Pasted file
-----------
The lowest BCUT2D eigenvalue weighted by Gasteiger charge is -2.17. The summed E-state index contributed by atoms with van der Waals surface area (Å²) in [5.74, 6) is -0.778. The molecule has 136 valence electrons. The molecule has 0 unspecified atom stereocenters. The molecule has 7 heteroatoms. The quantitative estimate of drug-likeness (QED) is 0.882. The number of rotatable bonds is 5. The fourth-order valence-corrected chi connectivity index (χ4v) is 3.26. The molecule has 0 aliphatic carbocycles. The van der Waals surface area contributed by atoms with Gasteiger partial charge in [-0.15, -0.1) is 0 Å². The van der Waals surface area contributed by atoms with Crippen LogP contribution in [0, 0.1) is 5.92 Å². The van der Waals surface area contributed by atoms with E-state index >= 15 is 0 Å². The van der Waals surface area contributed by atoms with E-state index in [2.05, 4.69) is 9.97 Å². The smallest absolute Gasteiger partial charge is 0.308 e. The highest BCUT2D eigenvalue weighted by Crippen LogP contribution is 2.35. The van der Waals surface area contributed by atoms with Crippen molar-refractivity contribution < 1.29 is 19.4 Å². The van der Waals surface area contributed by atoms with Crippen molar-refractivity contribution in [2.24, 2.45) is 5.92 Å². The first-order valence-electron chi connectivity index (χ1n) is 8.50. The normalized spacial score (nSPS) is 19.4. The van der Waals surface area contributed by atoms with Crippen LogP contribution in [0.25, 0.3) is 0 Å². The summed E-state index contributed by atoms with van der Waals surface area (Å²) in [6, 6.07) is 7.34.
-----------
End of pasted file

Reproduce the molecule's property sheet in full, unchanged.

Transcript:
The lowest BCUT2D eigenvalue weighted by Gasteiger charge is -2.17. The summed E-state index contributed by atoms with van der Waals surface area (Å²) in [5.74, 6) is -0.778. The molecule has 136 valence electrons. The molecule has 0 unspecified atom stereocenters. The molecule has 7 heteroatoms. The quantitative estimate of drug-likeness (QED) is 0.882. The number of rotatable bonds is 5. The fourth-order valence-corrected chi connectivity index (χ4v) is 3.26. The molecule has 0 aliphatic carbocycles. The van der Waals surface area contributed by atoms with Gasteiger partial charge in [-0.15, -0.1) is 0 Å². The van der Waals surface area contributed by atoms with Crippen LogP contribution in [0, 0.1) is 5.92 Å². The van der Waals surface area contributed by atoms with E-state index >= 15 is 0 Å². The van der Waals surface area contributed by atoms with E-state index in [2.05, 4.69) is 9.97 Å². The smallest absolute Gasteiger partial charge is 0.308 e. The highest BCUT2D eigenvalue weighted by Crippen LogP contribution is 2.35. The van der Waals surface area contributed by atoms with Crippen molar-refractivity contribution < 1.29 is 19.4 Å². The van der Waals surface area contributed by atoms with Crippen molar-refractivity contribution in [2.24, 2.45) is 5.92 Å². The first-order valence-electron chi connectivity index (χ1n) is 8.50. The normalized spacial score (nSPS) is 19.4. The van der Waals surface area contributed by atoms with Crippen LogP contribution in [0.25, 0.3) is 0 Å². The summed E-state index contributed by atoms with van der Waals surface area (Å²) in [6, 6.07) is 7.34.